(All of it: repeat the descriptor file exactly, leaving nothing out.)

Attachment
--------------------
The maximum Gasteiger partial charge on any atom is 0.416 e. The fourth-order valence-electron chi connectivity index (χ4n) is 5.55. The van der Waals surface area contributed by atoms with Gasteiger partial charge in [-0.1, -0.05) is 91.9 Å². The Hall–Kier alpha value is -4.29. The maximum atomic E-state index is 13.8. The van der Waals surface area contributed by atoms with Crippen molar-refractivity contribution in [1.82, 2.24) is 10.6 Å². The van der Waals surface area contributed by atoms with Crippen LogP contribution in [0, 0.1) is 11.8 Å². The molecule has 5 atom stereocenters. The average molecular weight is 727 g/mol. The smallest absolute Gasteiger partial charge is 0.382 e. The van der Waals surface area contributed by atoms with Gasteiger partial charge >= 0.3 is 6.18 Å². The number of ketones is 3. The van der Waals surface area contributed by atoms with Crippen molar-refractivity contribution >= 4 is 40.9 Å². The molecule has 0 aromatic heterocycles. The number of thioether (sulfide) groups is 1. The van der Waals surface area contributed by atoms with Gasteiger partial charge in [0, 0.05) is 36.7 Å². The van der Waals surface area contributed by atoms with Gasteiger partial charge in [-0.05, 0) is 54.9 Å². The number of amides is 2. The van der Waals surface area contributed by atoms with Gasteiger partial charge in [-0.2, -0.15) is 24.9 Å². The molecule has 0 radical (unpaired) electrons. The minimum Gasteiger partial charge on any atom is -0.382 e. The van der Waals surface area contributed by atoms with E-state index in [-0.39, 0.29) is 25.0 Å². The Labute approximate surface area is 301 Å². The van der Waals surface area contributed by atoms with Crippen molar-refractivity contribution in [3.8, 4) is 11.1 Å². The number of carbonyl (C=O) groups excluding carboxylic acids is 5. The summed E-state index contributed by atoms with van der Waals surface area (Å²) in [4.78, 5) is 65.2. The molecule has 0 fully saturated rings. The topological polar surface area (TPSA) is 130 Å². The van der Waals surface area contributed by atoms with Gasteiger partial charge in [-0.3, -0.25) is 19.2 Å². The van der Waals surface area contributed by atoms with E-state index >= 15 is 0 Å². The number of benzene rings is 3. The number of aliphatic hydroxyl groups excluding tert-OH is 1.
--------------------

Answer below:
The maximum Gasteiger partial charge on any atom is 0.416 e. The fourth-order valence-electron chi connectivity index (χ4n) is 5.55. The van der Waals surface area contributed by atoms with Gasteiger partial charge in [-0.1, -0.05) is 91.9 Å². The Hall–Kier alpha value is -4.29. The maximum atomic E-state index is 13.8. The van der Waals surface area contributed by atoms with Crippen molar-refractivity contribution in [1.82, 2.24) is 10.6 Å². The van der Waals surface area contributed by atoms with Crippen LogP contribution in [0, 0.1) is 11.8 Å². The molecule has 5 atom stereocenters. The average molecular weight is 727 g/mol. The smallest absolute Gasteiger partial charge is 0.382 e. The van der Waals surface area contributed by atoms with Gasteiger partial charge >= 0.3 is 6.18 Å². The number of ketones is 3. The van der Waals surface area contributed by atoms with Crippen molar-refractivity contribution >= 4 is 40.9 Å². The molecule has 0 aromatic heterocycles. The number of thioether (sulfide) groups is 1. The van der Waals surface area contributed by atoms with Gasteiger partial charge in [0, 0.05) is 36.7 Å². The van der Waals surface area contributed by atoms with Gasteiger partial charge in [-0.05, 0) is 54.9 Å². The number of amides is 2. The van der Waals surface area contributed by atoms with Gasteiger partial charge in [-0.2, -0.15) is 24.9 Å². The molecule has 0 radical (unpaired) electrons. The minimum Gasteiger partial charge on any atom is -0.382 e. The van der Waals surface area contributed by atoms with E-state index in [-0.39, 0.29) is 25.0 Å². The Labute approximate surface area is 301 Å². The van der Waals surface area contributed by atoms with Crippen molar-refractivity contribution in [3.8, 4) is 11.1 Å². The number of carbonyl (C=O) groups excluding carboxylic acids is 5. The summed E-state index contributed by atoms with van der Waals surface area (Å²) in [4.78, 5) is 65.2. The molecule has 0 fully saturated rings. The topological polar surface area (TPSA) is 130 Å². The van der Waals surface area contributed by atoms with Gasteiger partial charge in [-0.3, -0.25) is 19.2 Å². The van der Waals surface area contributed by atoms with E-state index >= 15 is 0 Å². The number of benzene rings is 3. The number of aliphatic hydroxyl groups excluding tert-OH is 1.